– Penguin
    Commented Sep 7, 2018 at 10:37
  • $\begingroup$ ...this paper here: citeseerx.ist.psu.edu/viewdoc/… $\endgroup$
    – Penguin
    Commented Sep 7, 2018 at 10:38
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R or R* is the Universal Gas Constant, 8.3143 joules/K-mol. The gas constant r for a particular gas, or the specific gas constant is calculated as r = R/m where m is the molecular weight of the gas in question.

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Well known values used in manual gas turbine calculations for the specific heat for air are 1005 J/kg/K and 1150 J/kg/K for combustion gasses. However, note that these are chosen values that are convenient for the calculation, these have no value when considering the actual gases.

The specific heat (at constant pressure, $c_p$) of gases depends on the composition and the temperature. This implies that your calculations are always incorrect using the formulae expressed in the equation. You need to integrate over the compression or expansion process.

It is possible to calculate the specific heats, note that Gordon and Mc Bride from NASA Cleveland, Ohio have shown how this can be done through a computer program: Computer Program for Calculation of Complex Chemical Equilibrium Compositions and Applications, known as CAE. The calculation is based on polynomials calculating the individual contributions for the species in the gases (to make the polynomial dimensionless, it is given in the form of $\frac{C_p}{R}$).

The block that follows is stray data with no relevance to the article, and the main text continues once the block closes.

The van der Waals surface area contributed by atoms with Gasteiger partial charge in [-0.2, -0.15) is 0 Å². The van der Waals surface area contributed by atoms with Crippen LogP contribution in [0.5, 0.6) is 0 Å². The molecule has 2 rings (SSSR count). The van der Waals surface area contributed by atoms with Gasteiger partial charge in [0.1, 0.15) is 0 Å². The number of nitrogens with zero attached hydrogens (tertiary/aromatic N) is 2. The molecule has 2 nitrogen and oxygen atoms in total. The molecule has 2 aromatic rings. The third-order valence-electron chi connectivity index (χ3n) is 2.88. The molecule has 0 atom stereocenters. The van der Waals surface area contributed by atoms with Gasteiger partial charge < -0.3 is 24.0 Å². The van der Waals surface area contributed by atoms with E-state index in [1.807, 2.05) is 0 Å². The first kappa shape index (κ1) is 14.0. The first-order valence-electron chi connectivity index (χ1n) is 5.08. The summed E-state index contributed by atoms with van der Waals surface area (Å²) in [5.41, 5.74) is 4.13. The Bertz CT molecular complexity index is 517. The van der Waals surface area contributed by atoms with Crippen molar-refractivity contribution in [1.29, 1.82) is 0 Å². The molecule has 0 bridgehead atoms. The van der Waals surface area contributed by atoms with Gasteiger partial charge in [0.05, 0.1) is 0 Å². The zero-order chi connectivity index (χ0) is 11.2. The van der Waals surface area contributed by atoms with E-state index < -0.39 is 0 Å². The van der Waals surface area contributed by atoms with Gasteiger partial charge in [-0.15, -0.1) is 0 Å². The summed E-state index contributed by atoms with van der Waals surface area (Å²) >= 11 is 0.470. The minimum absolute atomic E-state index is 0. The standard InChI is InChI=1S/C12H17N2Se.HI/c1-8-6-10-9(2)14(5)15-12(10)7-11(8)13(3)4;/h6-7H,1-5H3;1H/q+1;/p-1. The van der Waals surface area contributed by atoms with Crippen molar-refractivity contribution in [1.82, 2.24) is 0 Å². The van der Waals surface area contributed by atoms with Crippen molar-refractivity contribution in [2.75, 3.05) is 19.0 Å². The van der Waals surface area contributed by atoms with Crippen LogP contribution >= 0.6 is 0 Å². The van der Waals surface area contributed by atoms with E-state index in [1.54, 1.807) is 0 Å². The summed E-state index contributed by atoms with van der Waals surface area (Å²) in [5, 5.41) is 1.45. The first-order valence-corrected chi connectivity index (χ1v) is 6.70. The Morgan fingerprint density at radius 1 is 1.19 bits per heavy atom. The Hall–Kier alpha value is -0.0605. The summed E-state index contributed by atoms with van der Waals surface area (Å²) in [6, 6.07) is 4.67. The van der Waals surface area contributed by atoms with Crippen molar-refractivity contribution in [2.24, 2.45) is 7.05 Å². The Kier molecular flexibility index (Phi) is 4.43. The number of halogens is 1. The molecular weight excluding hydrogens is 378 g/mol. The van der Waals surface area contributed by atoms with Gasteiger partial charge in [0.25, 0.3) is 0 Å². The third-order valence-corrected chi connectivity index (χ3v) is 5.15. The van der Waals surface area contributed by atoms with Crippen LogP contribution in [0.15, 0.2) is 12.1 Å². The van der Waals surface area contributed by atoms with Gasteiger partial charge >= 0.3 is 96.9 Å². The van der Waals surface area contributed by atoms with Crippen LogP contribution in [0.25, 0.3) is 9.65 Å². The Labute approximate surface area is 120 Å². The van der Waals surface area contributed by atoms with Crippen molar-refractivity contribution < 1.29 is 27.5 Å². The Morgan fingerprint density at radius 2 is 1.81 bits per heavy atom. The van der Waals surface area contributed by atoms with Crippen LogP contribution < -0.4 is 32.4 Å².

$$\frac{c_p(T)}{R} = a_1T^{-2} + a_2T^{-1} + a_3 + a_4T + a_5T^{2} + a_6T^{3} + a_7T^{4} $$

In this equation the constants $a_1$ through $a_7$ are defined below and above 1000 K. The $c_p$ found using this equation is in (J/mole/K). To get $c_p$ in (J/kg/K), one can use the molar weight of the specie. The $c_p$ of a mixture is calculated by taking the weighted average between the values of $c_p$ of the species present in the mixture. In case of a $c_p$ in (J/kg/K) the mass fraction is to be used and in case of $c_p$ in (J/mole/K) the mole fraction:

$$ c_{pg} = \sum_{i=1}^{NS} ({m_i \cdot c_{p,i}}) = 1 $$

where:

  • $c_{pg}$ = specific heat at constant pressure of the (gaseous) medium (J/kg/K),
  • NS = number of species in mixture (-),
  • $m_i$ = mass fraction of specie $i$ (-),
  • $c_{p,i}$ = specific heat at constant pressure of specie $i$ (J/kg/K).

The specific heat used in gas turbine performance simulation software used to be tabulated based on the fuel to air ratio (FAR) of kerosene in air. Using interpolation, the values for the calculation are found. However, more complex and modern gas turbine simulation software tools have some sort of an implementation of NASA's CEA.

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Find and old Pratt & Whitney handbook. It list k values for combustion products of alkanes at 100% stoich, 200% stoich, and 400% stoich.